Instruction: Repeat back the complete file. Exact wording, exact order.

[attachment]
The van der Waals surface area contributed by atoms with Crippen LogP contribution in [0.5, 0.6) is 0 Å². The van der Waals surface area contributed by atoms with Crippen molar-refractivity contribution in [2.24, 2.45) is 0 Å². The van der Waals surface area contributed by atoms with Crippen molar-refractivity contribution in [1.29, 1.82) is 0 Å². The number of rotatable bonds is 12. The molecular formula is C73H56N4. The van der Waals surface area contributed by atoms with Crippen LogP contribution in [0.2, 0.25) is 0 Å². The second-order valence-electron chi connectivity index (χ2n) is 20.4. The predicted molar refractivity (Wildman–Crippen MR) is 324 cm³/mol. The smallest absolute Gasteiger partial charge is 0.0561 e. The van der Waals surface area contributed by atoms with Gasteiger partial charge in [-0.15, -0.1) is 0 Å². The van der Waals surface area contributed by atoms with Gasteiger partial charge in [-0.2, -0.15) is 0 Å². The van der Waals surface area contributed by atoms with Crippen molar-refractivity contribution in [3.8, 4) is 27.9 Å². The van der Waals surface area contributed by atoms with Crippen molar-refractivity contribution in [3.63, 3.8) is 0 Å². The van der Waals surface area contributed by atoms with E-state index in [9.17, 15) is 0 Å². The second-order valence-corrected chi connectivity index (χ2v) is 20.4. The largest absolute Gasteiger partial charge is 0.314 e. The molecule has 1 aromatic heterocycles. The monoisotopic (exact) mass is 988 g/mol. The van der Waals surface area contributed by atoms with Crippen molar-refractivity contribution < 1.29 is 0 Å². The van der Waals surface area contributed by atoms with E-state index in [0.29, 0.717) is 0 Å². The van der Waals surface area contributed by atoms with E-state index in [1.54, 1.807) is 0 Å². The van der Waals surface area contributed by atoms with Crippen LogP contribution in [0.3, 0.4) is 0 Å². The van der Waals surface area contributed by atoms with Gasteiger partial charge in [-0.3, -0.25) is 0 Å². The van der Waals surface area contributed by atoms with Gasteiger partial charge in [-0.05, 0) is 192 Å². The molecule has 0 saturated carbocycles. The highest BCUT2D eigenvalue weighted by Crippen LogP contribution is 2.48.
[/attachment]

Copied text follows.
The van der Waals surface area contributed by atoms with Crippen LogP contribution in [0.5, 0.6) is 0 Å². The van der Waals surface area contributed by atoms with Crippen molar-refractivity contribution in [2.24, 2.45) is 0 Å². The van der Waals surface area contributed by atoms with Crippen molar-refractivity contribution in [1.29, 1.82) is 0 Å². The number of rotatable bonds is 12. The molecular formula is C73H56N4. The van der Waals surface area contributed by atoms with Crippen LogP contribution in [0.2, 0.25) is 0 Å². The second-order valence-electron chi connectivity index (χ2n) is 20.4. The predicted molar refractivity (Wildman–Crippen MR) is 324 cm³/mol. The smallest absolute Gasteiger partial charge is 0.0561 e. The van der Waals surface area contributed by atoms with Gasteiger partial charge in [-0.15, -0.1) is 0 Å². The van der Waals surface area contributed by atoms with Gasteiger partial charge in [-0.2, -0.15) is 0 Å². The van der Waals surface area contributed by atoms with Crippen molar-refractivity contribution in [3.8, 4) is 27.9 Å². The van der Waals surface area contributed by atoms with Crippen molar-refractivity contribution in [3.63, 3.8) is 0 Å². The van der Waals surface area contributed by atoms with E-state index in [9.17, 15) is 0 Å². The second-order valence-corrected chi connectivity index (χ2v) is 20.4. The largest absolute Gasteiger partial charge is 0.314 e. The molecule has 1 aromatic heterocycles. The monoisotopic (exact) mass is 988 g/mol. The van der Waals surface area contributed by atoms with Crippen molar-refractivity contribution < 1.29 is 0 Å². The van der Waals surface area contributed by atoms with E-state index in [0.29, 0.717) is 0 Å². The van der Waals surface area contributed by atoms with E-state index in [1.54, 1.807) is 0 Å². The van der Waals surface area contributed by atoms with Crippen LogP contribution in [0.3, 0.4) is 0 Å². The van der Waals surface area contributed by atoms with Gasteiger partial charge in [-0.3, -0.25) is 0 Å². The van der Waals surface area contributed by atoms with Gasteiger partial charge in [-0.05, 0) is 192 Å². The molecule has 0 saturated carbocycles. The highest BCUT2D eigenvalue weighted by Crippen LogP contribution is 2.48.